Chad-junta refuses to negotiate with rebels after calling for bilateral “ceasefire”

Chad’s new ruling junta said on Sunday it would not negotiate with rebels who launched an offensive in the poor Sahel two weeks ago and are accused of killing veteran leader Idriss Deby Itno. A rebel spokesman said late on Saturday that they were ready to watch a ceasefire and discuss a political solution.

“The time is not right for mediation or negotiations with the lawless,” Azem Bermandoa Agouna, a spokesman for the military council, said in a statement the day after the rebels said they were ready to watch a ceasefire. The military junta in front of the country is led by the late strongman’s son Mahamat Idriss Deby.

Earlier on Sunday, a spokesman for the rebels, known as the Front for Change and Concord in Chad (FACT), said once again that they were ready to watch a ceasefire and discuss a political solution after the battlefield’s death for President Deby last week.

“FACT is ready to watch a ceasefire for a political solution that respects Chad’s independence and sovereignty and does not support a coup,” FACT spokesman Kingabe Ogouzeimi de Tapol told Reuters early Sunday.

Junta asks Niger to help capture rebel leaders

The FACT rebels crossed the northern border from Libya on April 11 and demanded an end to Deby’s 30-year rule. They reached as close as 200-300 km from the capital N’Djamena, before the rebels were driven back by the army.

Deby was killed on Monday when he visited troops at the front, shortly after he won the presidential election and gave him his sixth term. His death shocked the Central African country, which has long been a Western ally of Islamist militants.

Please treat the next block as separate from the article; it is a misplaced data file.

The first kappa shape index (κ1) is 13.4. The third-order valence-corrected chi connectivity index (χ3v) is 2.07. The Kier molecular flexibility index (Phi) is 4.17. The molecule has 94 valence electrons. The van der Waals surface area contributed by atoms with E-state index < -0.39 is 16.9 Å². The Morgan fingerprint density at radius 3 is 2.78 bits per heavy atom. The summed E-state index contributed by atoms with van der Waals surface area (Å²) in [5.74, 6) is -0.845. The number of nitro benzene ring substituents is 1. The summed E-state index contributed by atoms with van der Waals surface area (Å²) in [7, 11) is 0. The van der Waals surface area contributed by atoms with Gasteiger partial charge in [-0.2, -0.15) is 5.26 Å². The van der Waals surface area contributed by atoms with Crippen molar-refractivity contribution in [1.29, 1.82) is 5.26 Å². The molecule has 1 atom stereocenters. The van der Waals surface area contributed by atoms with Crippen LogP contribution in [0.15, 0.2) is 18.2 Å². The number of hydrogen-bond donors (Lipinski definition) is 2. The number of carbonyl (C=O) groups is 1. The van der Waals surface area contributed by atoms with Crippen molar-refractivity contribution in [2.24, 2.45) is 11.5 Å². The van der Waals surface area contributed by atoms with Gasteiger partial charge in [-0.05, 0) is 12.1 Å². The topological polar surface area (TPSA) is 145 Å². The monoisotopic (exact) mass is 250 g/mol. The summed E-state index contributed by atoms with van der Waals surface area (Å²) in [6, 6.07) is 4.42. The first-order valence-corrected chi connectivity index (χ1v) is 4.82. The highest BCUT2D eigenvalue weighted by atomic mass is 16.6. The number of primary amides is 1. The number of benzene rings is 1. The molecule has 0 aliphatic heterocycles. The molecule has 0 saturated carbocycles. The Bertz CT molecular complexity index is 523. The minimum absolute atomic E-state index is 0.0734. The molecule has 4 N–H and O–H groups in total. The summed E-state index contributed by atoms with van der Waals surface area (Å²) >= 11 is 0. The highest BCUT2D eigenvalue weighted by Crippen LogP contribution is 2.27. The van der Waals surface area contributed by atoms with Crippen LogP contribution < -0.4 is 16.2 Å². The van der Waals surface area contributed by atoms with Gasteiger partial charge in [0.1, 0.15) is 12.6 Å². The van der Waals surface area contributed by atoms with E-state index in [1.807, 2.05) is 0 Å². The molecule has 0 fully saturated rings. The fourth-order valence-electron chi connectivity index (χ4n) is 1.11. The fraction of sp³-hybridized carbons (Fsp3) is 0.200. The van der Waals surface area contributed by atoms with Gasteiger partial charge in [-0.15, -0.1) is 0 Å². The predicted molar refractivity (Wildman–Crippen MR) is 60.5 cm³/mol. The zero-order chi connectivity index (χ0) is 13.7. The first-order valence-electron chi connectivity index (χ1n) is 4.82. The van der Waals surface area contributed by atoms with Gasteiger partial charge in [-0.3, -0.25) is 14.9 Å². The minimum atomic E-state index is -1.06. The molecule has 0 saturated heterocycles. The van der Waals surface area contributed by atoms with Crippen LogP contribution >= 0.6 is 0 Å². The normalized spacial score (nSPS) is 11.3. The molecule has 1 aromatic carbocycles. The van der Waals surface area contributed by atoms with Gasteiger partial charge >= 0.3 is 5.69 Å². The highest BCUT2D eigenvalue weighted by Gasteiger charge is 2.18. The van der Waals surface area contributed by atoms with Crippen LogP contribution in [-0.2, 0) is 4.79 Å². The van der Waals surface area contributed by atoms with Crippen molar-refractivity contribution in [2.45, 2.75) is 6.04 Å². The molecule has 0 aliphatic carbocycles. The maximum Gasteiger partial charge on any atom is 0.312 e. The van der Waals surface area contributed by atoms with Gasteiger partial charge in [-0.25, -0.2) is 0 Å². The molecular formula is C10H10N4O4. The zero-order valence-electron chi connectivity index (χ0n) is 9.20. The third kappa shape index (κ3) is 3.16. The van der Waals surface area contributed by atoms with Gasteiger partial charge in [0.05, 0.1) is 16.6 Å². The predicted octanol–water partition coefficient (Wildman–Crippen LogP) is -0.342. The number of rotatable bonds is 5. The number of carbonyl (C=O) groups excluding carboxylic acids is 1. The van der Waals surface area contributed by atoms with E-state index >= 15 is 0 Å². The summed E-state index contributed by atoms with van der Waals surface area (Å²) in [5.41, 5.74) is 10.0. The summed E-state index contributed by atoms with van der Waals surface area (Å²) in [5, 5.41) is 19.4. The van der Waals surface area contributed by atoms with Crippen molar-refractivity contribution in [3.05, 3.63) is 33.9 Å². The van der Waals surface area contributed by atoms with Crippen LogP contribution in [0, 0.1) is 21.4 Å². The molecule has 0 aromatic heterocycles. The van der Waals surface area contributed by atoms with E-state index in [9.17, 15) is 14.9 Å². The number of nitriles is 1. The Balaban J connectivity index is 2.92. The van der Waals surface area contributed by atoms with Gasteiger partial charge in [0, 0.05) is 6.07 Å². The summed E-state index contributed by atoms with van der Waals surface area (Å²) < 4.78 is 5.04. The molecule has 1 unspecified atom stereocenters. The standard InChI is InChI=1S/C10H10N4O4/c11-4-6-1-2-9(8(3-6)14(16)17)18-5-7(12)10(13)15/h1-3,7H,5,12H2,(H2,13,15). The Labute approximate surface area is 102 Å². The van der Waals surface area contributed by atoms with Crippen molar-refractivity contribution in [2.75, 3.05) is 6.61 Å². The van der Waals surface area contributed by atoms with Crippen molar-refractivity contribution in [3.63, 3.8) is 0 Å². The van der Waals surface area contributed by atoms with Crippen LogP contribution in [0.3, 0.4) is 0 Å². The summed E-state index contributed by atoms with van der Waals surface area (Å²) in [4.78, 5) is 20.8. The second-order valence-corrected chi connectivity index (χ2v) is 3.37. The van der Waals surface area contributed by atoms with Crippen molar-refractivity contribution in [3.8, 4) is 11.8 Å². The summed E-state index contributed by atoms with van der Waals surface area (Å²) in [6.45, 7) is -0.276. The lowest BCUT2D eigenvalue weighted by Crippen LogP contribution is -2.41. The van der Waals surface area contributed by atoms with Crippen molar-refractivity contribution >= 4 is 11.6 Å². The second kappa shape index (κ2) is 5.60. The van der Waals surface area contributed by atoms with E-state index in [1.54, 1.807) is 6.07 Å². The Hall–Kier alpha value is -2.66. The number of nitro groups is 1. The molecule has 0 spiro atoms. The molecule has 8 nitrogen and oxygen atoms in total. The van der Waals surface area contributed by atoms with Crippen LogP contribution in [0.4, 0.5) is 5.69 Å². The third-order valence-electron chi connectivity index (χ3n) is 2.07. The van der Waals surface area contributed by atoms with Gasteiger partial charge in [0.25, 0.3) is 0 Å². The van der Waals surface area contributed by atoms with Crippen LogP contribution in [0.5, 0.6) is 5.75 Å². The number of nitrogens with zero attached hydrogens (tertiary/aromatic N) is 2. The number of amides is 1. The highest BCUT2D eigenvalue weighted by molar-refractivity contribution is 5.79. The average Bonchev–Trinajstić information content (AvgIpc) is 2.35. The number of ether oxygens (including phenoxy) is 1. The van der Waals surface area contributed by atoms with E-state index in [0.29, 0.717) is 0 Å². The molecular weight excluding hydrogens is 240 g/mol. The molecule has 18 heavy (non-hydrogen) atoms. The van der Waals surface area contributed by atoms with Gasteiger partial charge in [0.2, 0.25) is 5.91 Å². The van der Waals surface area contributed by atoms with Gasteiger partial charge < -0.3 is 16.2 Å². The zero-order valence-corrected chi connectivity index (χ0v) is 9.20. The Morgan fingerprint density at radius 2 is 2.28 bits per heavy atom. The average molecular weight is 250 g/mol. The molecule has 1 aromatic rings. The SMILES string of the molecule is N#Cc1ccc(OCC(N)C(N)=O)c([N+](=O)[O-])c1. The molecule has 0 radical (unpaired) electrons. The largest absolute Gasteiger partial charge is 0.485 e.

Chad’s military junta on Sunday also asked neighboring Niger for help in capturing the head of FACT rebels, after claiming that Mahamat Mahadi Ali had fled Chad to Niger after heavy fighting. “Chad calls for Niger’s cooperation and solidarity … to facilitate the capture and prosecution of these war criminals,” a spokesman said.

FACT rebels against a “monarchy”

The air force has since bombed rebel positions, the military and rebels said. The military said on Saturday that they had “wiped out” the rebels.

“We have confirmed our availability to observe a ceasefire, a ceasefire … but this morning we were bombed again,” Mahamat Mahadi Ali, head of FACT, told AFP late Saturday.

Mahadi Ali warned that the ceasefire must be followed by both sides. “We cannot respect the ceasefire unilaterally. A ceasefire must be made on both sides. We will not lay down our arms and allow ourselves to be massacred,” he said.

But a junta spokesman said both sides were at war. “They are rebels, that’s why we bomb them. We are at war, that’s all,” Agouna said.

A military council led by Deby’s son, Mahamat Idriss Deby, seized power after Deby’s death and said it intended to monitor an 18 – month run for office. The rebels said it would not oppose a “monarchy” and opposition politicians called it a coup.

Opposition leaders demand national dialogue

Opposition politicians and civil society have called for peaceful protests and a national dialogue to end the crisis.

On Friday, Chad organized a state funeral for Idriss Deby Itno, a lineman in the fight against the Sahel’s jihadist uprising. France, the former colonial power in Chad, and regional allies threw their support behind Deby’s son Mahamat.

French President Emmanuel Macron said in his tribute to the fallen president: “You lived like a soldier, you died like a soldier, weapons in your hands”.

“France will never allow anyone, neither today nor tomorrow, to challenge Chad’s stability and integrity,” Macron promised. But Macron also called on the newly appointed military government to promote “stability, inclusion, dialogue, democratic transition”.


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